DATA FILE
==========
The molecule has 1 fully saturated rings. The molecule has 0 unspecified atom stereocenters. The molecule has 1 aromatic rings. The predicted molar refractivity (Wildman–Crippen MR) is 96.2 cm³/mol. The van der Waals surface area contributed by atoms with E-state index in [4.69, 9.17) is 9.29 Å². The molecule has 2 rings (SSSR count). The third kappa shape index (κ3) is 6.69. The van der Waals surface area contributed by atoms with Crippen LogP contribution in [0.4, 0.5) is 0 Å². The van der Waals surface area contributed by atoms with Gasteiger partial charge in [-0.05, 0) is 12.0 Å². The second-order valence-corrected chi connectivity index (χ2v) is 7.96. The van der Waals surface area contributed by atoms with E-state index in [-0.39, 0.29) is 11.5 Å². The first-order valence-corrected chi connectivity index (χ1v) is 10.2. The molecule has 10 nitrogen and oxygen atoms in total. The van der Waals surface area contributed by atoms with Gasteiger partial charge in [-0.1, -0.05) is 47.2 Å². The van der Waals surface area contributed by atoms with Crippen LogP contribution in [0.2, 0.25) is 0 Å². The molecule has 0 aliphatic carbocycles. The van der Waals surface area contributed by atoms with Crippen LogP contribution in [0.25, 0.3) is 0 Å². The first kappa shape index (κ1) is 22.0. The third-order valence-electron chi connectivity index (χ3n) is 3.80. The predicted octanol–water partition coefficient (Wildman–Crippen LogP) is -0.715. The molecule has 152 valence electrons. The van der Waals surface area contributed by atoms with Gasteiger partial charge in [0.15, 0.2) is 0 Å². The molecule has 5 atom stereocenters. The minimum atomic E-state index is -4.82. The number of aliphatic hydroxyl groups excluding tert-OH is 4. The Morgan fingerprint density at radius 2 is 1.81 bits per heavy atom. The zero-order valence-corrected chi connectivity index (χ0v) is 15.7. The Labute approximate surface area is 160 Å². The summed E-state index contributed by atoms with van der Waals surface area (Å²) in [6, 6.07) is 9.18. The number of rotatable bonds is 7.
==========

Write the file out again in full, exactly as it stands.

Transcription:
The molecule has 1 fully saturated rings. The molecule has 0 unspecified atom stereocenters. The molecule has 1 aromatic rings. The predicted molar refractivity (Wildman–Crippen MR) is 96.2 cm³/mol. The van der Waals surface area contributed by atoms with E-state index in [4.69, 9.17) is 9.29 Å². The molecule has 2 rings (SSSR count). The third kappa shape index (κ3) is 6.69. The van der Waals surface area contributed by atoms with Crippen LogP contribution in [0.4, 0.5) is 0 Å². The van der Waals surface area contributed by atoms with Gasteiger partial charge in [-0.05, 0) is 12.0 Å². The second-order valence-corrected chi connectivity index (χ2v) is 7.96. The van der Waals surface area contributed by atoms with E-state index in [-0.39, 0.29) is 11.5 Å². The first-order valence-corrected chi connectivity index (χ1v) is 10.2. The molecule has 10 nitrogen and oxygen atoms in total. The van der Waals surface area contributed by atoms with Gasteiger partial charge in [-0.1, -0.05) is 47.2 Å². The van der Waals surface area contributed by atoms with Crippen LogP contribution in [0.2, 0.25) is 0 Å². The molecule has 0 aliphatic carbocycles. The van der Waals surface area contributed by atoms with Crippen LogP contribution in [0.25, 0.3) is 0 Å². The first kappa shape index (κ1) is 22.0. The third-order valence-electron chi connectivity index (χ3n) is 3.80. The predicted octanol–water partition coefficient (Wildman–Crippen LogP) is -0.715. The molecule has 152 valence electrons. The van der Waals surface area contributed by atoms with Gasteiger partial charge in [0.15, 0.2) is 0 Å². The molecule has 5 atom stereocenters. The minimum atomic E-state index is -4.82. The number of aliphatic hydroxyl groups excluding tert-OH is 4. The Morgan fingerprint density at radius 2 is 1.81 bits per heavy atom. The zero-order valence-corrected chi connectivity index (χ0v) is 15.7. The Labute approximate surface area is 160 Å². The summed E-state index contributed by atoms with van der Waals surface area (Å²) in [6, 6.07) is 9.18. The number of rotatable bonds is 7.